A rendering of the new Akiva building
area near Young Israel of Southfield, located
on Lahser between 11 and 12 Mile roads.
Almost all are Akiva candidates.
"These are mostly young couples under
35 years old, often just starting their
families:' Howard Korman said. "They are
professionals for the most part: doctors,
lawyers, educators and entrepreneurs:'
They have come here from 13 states,
Israel, Canada and Puerto Rico.
"They move to Detroit due to a favorable
cost of living, easier commutes and, most
importantly, the presence of an afford-
able Zionist, modern Orthodox, college
prep preK-12 day school. Without Akiva,
the majority who moved in over the past
five years would not have even considered
"Strengthening Akiva to include the lat-
est advances in education hence becomes
critical to not only attracting families but
also retaining them:'
The group also is working to bring Akiva
alumni back to the Detroit area; 15 of the 60
new families include Akiva graduates.
The current Akiva building stands on the
Schostak Family Campus in Southfield.
Originally a church, it was bought by
Congregation Beth Achim and expanded
before it was purchased by the United
Jewish Foundation, the banking and real
estate arm of Federation, which made it
available to Akiva for the past 12 years.
When the school ran out of space in 2008,
classrooms were added in the building's
"After much study, it was determined
that building a new building on the current
grounds makes more sense than putting
expensive Band-Aids on the current build-
ing:' Opperer said.
The new building will be constructed
on land to the west of the current school,
owned by the United Jewish Foundation,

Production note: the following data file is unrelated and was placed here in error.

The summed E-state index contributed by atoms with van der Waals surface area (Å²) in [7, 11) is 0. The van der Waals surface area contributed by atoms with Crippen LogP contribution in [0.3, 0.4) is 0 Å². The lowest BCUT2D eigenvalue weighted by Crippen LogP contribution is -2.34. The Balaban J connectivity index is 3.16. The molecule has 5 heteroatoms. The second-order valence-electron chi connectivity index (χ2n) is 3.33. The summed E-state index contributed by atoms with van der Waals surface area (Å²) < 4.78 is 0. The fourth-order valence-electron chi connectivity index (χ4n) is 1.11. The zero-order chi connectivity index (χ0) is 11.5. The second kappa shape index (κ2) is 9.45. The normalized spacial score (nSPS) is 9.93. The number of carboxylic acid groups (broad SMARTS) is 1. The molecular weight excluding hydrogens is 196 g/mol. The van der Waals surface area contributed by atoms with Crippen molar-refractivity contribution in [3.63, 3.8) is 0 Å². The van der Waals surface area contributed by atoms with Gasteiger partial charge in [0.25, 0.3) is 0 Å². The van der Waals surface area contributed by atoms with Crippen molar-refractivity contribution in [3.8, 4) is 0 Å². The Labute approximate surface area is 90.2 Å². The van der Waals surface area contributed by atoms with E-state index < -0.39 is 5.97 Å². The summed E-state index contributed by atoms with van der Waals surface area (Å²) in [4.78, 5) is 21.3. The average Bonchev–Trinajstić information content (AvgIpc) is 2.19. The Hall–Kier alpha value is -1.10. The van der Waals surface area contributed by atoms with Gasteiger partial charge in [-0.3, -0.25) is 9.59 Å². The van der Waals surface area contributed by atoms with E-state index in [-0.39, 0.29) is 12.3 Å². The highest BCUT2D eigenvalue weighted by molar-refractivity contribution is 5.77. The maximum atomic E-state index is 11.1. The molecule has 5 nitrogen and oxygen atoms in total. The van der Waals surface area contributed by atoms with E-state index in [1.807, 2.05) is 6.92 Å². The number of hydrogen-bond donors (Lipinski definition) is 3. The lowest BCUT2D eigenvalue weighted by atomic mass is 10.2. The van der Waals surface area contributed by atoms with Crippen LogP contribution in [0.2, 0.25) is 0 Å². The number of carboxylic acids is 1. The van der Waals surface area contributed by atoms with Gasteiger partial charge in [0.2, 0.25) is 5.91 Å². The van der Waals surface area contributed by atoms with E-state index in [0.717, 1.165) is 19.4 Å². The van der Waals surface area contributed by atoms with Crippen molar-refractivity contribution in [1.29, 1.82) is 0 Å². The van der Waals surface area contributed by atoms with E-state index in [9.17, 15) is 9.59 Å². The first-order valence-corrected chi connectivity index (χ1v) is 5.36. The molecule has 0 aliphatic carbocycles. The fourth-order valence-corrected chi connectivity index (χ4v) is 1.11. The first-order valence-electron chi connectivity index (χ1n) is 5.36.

but leased to Akiva.
As the tenant and also a proud
Federation agency, Akiva has worked
and will continue to work closely with
the United Jewish Foundation and Jewish
Federation to ensure that all interested
parties are in synch:' said Dan Mendelson,
"We have been working for several years
to study and address short- and long-term
facilities' limitations, both due to lack of
functional, efficient space and also because
of the type of deterioration that is com-
mon with aging facilities. We also have
studied the state of Akiva's academic offer-
ings, taking note of the areas where we
excel, but focusing on the areas where we
want to improve.
"We've looked at several different
options, from modest repairs to compre-
hensive overhaul, to facilities in other
locations to a new facility on our current
At this point, we anticipate that the
most cost-efficient and otherwise prudent
course will be to construct a new facility,
with segments tailored to the needs of
each of our four school divisions — early
childhood, elementary, middle school and
high school — on the current campus,
with our current facility remaining opera-
tional during construction."
Akiva planners are working with
architect Paul A. Corneliussen of French
Associates Inc. in Rochester.
With a look ahead to Akiva's 50th
Anniversary Jubilee Dinner on Sunday,
June 8, and then to the next 50 years,
Mendelson said, "The Farbers have given
a transformative gift to Akiva. It is the
largest educational catalyst in the history
of the school. The spark of the Farber
gift will help strengthen our school and,
indeed, the entire Detroit Jewish commu-
nity for generations to come:'
For information on Akiva Hebrew
Day School, or to make a gift to the
campaign, payable over a five-year
period, contact Jordana Wolfson at
Jordana.firstname.lastname@example.org or (248)
386-1625, ext. 222.